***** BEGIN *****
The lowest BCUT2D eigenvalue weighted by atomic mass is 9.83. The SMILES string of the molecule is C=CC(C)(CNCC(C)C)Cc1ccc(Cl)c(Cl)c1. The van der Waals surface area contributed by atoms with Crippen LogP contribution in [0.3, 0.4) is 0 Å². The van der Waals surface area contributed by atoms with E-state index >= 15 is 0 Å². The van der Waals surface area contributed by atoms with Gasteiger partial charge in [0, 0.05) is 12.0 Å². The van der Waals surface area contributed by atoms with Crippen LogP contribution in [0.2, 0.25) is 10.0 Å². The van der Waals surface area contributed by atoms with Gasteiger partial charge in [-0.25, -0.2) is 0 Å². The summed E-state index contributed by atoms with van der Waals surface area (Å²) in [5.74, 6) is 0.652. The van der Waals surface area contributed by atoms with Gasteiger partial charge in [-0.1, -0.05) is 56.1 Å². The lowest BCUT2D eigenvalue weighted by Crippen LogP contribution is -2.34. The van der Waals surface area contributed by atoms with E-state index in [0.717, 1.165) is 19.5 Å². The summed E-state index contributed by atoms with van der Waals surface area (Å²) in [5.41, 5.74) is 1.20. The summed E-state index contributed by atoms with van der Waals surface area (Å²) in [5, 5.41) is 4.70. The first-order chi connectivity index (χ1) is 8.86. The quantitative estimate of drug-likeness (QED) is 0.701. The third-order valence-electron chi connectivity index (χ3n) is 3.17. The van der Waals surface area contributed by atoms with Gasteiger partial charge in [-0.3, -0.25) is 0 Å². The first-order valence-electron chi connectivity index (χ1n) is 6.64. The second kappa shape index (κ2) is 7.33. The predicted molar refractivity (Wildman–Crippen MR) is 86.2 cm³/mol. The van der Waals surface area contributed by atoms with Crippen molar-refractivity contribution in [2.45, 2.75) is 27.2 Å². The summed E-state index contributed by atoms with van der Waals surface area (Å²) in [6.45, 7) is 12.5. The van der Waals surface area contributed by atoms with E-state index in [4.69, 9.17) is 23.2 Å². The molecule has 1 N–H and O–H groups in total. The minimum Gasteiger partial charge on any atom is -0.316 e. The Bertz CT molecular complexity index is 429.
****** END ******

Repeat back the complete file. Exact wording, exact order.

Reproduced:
The lowest BCUT2D eigenvalue weighted by atomic mass is 9.83. The SMILES string of the molecule is C=CC(C)(CNCC(C)C)Cc1ccc(Cl)c(Cl)c1. The van der Waals surface area contributed by atoms with Crippen LogP contribution in [0.3, 0.4) is 0 Å². The van der Waals surface area contributed by atoms with E-state index >= 15 is 0 Å². The van der Waals surface area contributed by atoms with Gasteiger partial charge in [0, 0.05) is 12.0 Å². The van der Waals surface area contributed by atoms with Crippen LogP contribution in [0.2, 0.25) is 10.0 Å². The van der Waals surface area contributed by atoms with Gasteiger partial charge in [-0.25, -0.2) is 0 Å². The summed E-state index contributed by atoms with van der Waals surface area (Å²) in [5.74, 6) is 0.652. The van der Waals surface area contributed by atoms with Gasteiger partial charge in [-0.1, -0.05) is 56.1 Å². The lowest BCUT2D eigenvalue weighted by Crippen LogP contribution is -2.34. The van der Waals surface area contributed by atoms with E-state index in [0.717, 1.165) is 19.5 Å². The summed E-state index contributed by atoms with van der Waals surface area (Å²) in [5.41, 5.74) is 1.20. The summed E-state index contributed by atoms with van der Waals surface area (Å²) in [5, 5.41) is 4.70. The first-order chi connectivity index (χ1) is 8.86. The quantitative estimate of drug-likeness (QED) is 0.701. The third-order valence-electron chi connectivity index (χ3n) is 3.17. The van der Waals surface area contributed by atoms with Gasteiger partial charge in [-0.3, -0.25) is 0 Å². The first-order valence-electron chi connectivity index (χ1n) is 6.64. The second kappa shape index (κ2) is 7.33. The predicted molar refractivity (Wildman–Crippen MR) is 86.2 cm³/mol. The van der Waals surface area contributed by atoms with Crippen molar-refractivity contribution in [2.45, 2.75) is 27.2 Å². The summed E-state index contributed by atoms with van der Waals surface area (Å²) in [6.45, 7) is 12.5. The van der Waals surface area contributed by atoms with E-state index in [4.69, 9.17) is 23.2 Å². The molecule has 1 N–H and O–H groups in total. The minimum Gasteiger partial charge on any atom is -0.316 e. The Bertz CT molecular complexity index is 429.